The Daily Bruin: Some think that “Zombieland” is a standalone cult film like “Donnie Darko” or “Scott Pilgrim vs. the World.” What made you want to risk that legacy by making a sequel to the film?

RF: It was born from a desire to work with these guys again. “Zombieland” was my first ever movie, so after doing a few others I realized just how amazing that experience was. This cast is just truly full of wonderful human beings: so collaborative and so fun. The first movie was big for all of us — I think it really changed my life, and you could argue it affected the lives of other cast members, such as Jesse and Woody. We all had a lot of respect for the original, and we didn’t want to do anything to tarnish the reputation of the first film, and so that’s why it took 10 years. We wanted to make sure that the script was great and that we felt confident entering into the sequel. When you see the film, I hope that you think it’s at least as good as the first film.

The Cauldron: Woody Harrelson claimed that this film felt like a family reunion and he spent all day laughing on set. How did you set the tone for the cast, and is there something specific you do as a director to build that sort of camaraderie between the actors?

RF: It was like a family reunion in a real way. I think when you’re trying to make a comedy, it’s really important to have a loose set environment to make people comfortable. One thing I can say safely that I did was to make sure that any new cast members that we brought into the fold would fit well with the rest of the gang. Because we do have such good chemistry already, we wanted to make sure that anyone who is coming to play a role in the film would: A) feel like they belong and B) also be cool people to work with on set.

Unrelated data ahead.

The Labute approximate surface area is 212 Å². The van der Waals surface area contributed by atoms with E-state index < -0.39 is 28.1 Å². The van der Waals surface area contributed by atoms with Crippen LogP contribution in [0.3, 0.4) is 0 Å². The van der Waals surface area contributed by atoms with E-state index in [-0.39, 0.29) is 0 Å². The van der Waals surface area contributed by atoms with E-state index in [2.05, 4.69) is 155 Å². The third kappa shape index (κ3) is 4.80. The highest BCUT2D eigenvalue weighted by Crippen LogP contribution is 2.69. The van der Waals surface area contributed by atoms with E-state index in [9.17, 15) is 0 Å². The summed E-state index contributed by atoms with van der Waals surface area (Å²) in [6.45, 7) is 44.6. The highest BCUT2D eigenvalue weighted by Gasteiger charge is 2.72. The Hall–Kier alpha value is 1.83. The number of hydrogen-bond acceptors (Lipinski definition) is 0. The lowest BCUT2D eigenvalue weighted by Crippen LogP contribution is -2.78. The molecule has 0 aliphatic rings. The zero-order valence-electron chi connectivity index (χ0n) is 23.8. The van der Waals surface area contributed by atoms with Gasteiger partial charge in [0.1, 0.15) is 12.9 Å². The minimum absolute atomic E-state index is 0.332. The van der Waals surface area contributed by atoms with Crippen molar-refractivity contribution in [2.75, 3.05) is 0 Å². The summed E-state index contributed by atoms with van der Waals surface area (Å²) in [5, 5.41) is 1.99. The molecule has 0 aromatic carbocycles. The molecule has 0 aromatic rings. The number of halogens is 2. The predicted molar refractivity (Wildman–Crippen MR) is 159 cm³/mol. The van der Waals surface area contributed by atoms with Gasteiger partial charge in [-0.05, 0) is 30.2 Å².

The Emory Wheel: What were some of the biggest challenges you faced while filming a large-scale action film such as “Zombieland,” as compared to a more indie movie or a short film?

RF: The budget is always a challenge, wanting to do as much as you possibly can with the resources that you have. But for this one, the biggest challenge was filming the finale, where we have a bunch of monster trucks driving around, smashing zombies. I had never spent much time with monster trucks. They’re very unpredictable vehicles, and you can’t have any people in close proximity of the monster trucks because they’re so massive and they could really hurt someone. That entire zombie-monster truck sequence was done with computer-generated zombies and was something we didn’t really do in the first movie. When you watch that sequence, just remember that every one of those zombies that are being chased or killed in that sequence was built on a computer. That was a whole new scale for me. It was a little daunting when you’re watching the edits to see just a monster truck driving around an empty parking lot, and having the faith to know that someday there will be zombies there.